Data are presented as percentages (categorical variables), means and standard deviations (continuous variables). Comparisons between the two groups were made using the chi-square (χ2) test or Fisher’s exact test (when cell sample sizes were less than five) for categorical variables and Student’s t-test for continuous variables. The existence of differences in genotypic frequencies between groups was assessed by Chi-square test under the three main inheritance models: codominant, dominant and recessive. A Monte Carlo permutation method was used for multiple test correction. A p value less than 0.05 was considered statistically significant. Raw p values are shown in the tables. Possible deviations from Hardy-Weinberg equilibrium were studied in the control population (both exact and Chi-squared tests were performed) using PLINK Package version 1.9 (http://zzz.bwh.harvard.edu/plink/) [34]. We performed univariable and multivariable logistic regression analyses in order to analyse the independent contribution of each polymorphism to the occurrence of chronic HCV infection (dependent or outcome variable). The categorical independent variables included in the full multivariable model were rs12979860 and rs8099917 SNP genotypes (CC, CT, TT and TT, TG, GG, respectively) adjusted by age and gender. An interaction multiplicative term between both SNPs was also tested in order to consider their joint effect, if any. Odds Ratios (OR) and 95% confidence intervals were calculated. The analyses were performed using the IBM® SPSS® Statistics version 23 Software and R software version 3.4.0 [35]. Linkage disequilibrium analysis was performed using Haploview Software [36].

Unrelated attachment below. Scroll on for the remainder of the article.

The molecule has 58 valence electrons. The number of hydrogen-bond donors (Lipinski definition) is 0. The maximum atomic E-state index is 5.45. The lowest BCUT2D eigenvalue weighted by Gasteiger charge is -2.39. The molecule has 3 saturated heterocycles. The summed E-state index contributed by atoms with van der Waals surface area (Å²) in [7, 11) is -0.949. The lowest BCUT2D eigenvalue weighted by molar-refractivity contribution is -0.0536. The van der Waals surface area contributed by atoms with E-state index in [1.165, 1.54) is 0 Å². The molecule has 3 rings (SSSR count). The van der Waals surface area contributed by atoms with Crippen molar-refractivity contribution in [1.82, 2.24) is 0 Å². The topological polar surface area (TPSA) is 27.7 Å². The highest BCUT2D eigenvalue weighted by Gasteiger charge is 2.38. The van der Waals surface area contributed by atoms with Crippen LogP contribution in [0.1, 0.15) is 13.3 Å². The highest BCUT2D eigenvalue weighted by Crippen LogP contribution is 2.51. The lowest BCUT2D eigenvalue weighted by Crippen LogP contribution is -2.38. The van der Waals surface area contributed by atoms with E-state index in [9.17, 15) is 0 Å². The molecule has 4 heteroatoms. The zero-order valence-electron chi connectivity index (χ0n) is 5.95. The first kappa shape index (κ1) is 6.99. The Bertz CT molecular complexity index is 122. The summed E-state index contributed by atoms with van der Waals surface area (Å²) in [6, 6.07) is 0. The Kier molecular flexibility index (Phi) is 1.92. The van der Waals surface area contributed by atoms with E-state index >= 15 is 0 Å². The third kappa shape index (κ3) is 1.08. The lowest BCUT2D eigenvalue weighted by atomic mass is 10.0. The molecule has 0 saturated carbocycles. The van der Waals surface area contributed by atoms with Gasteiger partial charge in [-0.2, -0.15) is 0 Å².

Results

Demographic characteristics of infected patients and controls

Seventy-eight treatment-naïve patients with chronic HCV infection were recruited. 61.5% were male with an average age of 46 years. In all cases, chronic infection was confirmed by a viral load above the limit of detection or by qualitative PCR detection. HCV genotypic analysis confirmed the prevalence of genotype 1 (57.7%) in the cohort. The control group included 92 individuals, all of which were HCV, HIV and HBV negative by serologic methods. 72.8% were male with an average age of 40 years. All demographic characteristics are presented in Table 1, including the histological stages for the infected population and the viral genotypes, if previously determined. No significant difference was found in terms of gender distribution (p ≥ 0.05). On the contrary, the difference in age between groups was statistically significant (p < 0.05). The stage of liver disease according to Metavir score was available in 49 of the 78 infected patients. Cirrhosis (stage 3 and 4) was observed in 29 (59.2%) of them (Table 1).

SNPs rs12979860 and rs8099917 genotype distribution in non-infected individuals and in HCV-infected patients